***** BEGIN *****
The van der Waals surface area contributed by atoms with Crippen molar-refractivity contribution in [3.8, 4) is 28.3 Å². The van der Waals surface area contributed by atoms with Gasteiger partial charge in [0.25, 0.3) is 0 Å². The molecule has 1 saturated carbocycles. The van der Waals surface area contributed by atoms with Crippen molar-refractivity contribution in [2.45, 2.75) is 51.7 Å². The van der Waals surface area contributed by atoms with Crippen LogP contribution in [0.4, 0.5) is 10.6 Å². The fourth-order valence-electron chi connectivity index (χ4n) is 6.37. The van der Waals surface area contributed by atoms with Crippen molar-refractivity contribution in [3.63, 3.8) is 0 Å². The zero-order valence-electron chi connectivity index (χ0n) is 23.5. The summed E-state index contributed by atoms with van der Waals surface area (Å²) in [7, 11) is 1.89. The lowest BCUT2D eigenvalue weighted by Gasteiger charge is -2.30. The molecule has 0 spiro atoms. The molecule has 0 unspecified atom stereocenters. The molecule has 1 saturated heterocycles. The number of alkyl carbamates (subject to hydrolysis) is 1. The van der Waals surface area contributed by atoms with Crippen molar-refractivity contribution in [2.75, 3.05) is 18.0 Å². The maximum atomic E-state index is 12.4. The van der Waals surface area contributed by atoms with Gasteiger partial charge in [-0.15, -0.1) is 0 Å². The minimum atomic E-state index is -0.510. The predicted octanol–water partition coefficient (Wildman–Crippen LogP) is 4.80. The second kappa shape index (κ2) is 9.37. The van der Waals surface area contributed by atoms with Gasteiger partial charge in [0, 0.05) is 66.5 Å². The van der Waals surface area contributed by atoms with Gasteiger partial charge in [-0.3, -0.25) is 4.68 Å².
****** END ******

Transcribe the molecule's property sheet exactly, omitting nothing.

The van der Waals surface area contributed by atoms with Crippen molar-refractivity contribution in [3.8, 4) is 28.3 Å². The van der Waals surface area contributed by atoms with Gasteiger partial charge in [0.25, 0.3) is 0 Å². The molecule has 1 saturated carbocycles. The van der Waals surface area contributed by atoms with Crippen molar-refractivity contribution in [2.45, 2.75) is 51.7 Å². The van der Waals surface area contributed by atoms with Crippen LogP contribution in [0.4, 0.5) is 10.6 Å². The fourth-order valence-electron chi connectivity index (χ4n) is 6.37. The van der Waals surface area contributed by atoms with Crippen molar-refractivity contribution in [3.63, 3.8) is 0 Å². The zero-order valence-electron chi connectivity index (χ0n) is 23.5. The summed E-state index contributed by atoms with van der Waals surface area (Å²) in [7, 11) is 1.89. The lowest BCUT2D eigenvalue weighted by Gasteiger charge is -2.30. The molecule has 0 spiro atoms. The molecule has 0 unspecified atom stereocenters. The molecule has 1 saturated heterocycles. The number of alkyl carbamates (subject to hydrolysis) is 1. The van der Waals surface area contributed by atoms with Crippen molar-refractivity contribution in [2.75, 3.05) is 18.0 Å². The maximum atomic E-state index is 12.4. The van der Waals surface area contributed by atoms with Gasteiger partial charge in [-0.15, -0.1) is 0 Å². The minimum atomic E-state index is -0.510. The predicted octanol–water partition coefficient (Wildman–Crippen LogP) is 4.80. The second kappa shape index (κ2) is 9.37. The van der Waals surface area contributed by atoms with Gasteiger partial charge in [0, 0.05) is 66.5 Å². The van der Waals surface area contributed by atoms with Gasteiger partial charge in [-0.3, -0.25) is 4.68 Å².